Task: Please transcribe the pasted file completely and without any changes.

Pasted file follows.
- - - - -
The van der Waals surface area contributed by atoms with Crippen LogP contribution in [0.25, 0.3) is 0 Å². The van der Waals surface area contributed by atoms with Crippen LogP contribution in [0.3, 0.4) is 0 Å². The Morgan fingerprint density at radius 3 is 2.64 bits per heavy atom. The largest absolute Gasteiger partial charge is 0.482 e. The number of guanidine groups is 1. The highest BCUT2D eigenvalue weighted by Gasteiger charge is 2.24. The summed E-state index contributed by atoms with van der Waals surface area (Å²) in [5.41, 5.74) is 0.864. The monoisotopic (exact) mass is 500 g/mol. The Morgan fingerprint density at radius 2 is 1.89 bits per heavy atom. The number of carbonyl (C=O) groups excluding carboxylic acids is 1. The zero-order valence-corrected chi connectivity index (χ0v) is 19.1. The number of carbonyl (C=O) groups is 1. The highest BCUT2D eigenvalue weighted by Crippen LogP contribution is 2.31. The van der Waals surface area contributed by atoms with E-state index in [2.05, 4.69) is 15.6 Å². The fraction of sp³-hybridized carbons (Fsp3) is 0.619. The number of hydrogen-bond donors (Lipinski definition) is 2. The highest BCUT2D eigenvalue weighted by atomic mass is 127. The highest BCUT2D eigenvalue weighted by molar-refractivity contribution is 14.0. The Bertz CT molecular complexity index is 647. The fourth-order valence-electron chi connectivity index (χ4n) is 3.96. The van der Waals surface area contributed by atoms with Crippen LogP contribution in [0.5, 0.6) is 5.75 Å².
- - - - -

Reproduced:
The van der Waals surface area contributed by atoms with Crippen LogP contribution in [0.25, 0.3) is 0 Å². The van der Waals surface area contributed by atoms with Crippen LogP contribution in [0.3, 0.4) is 0 Å². The Morgan fingerprint density at radius 3 is 2.64 bits per heavy atom. The largest absolute Gasteiger partial charge is 0.482 e. The number of guanidine groups is 1. The highest BCUT2D eigenvalue weighted by Gasteiger charge is 2.24. The summed E-state index contributed by atoms with van der Waals surface area (Å²) in [5.41, 5.74) is 0.864. The monoisotopic (exact) mass is 500 g/mol. The Morgan fingerprint density at radius 2 is 1.89 bits per heavy atom. The number of carbonyl (C=O) groups excluding carboxylic acids is 1. The zero-order valence-corrected chi connectivity index (χ0v) is 19.1. The number of carbonyl (C=O) groups is 1. The highest BCUT2D eigenvalue weighted by Crippen LogP contribution is 2.31. The van der Waals surface area contributed by atoms with E-state index in [2.05, 4.69) is 15.6 Å². The fraction of sp³-hybridized carbons (Fsp3) is 0.619. The number of hydrogen-bond donors (Lipinski definition) is 2. The highest BCUT2D eigenvalue weighted by atomic mass is 127. The highest BCUT2D eigenvalue weighted by molar-refractivity contribution is 14.0. The Bertz CT molecular complexity index is 647. The fourth-order valence-electron chi connectivity index (χ4n) is 3.96. The van der Waals surface area contributed by atoms with Crippen LogP contribution in [0.5, 0.6) is 5.75 Å².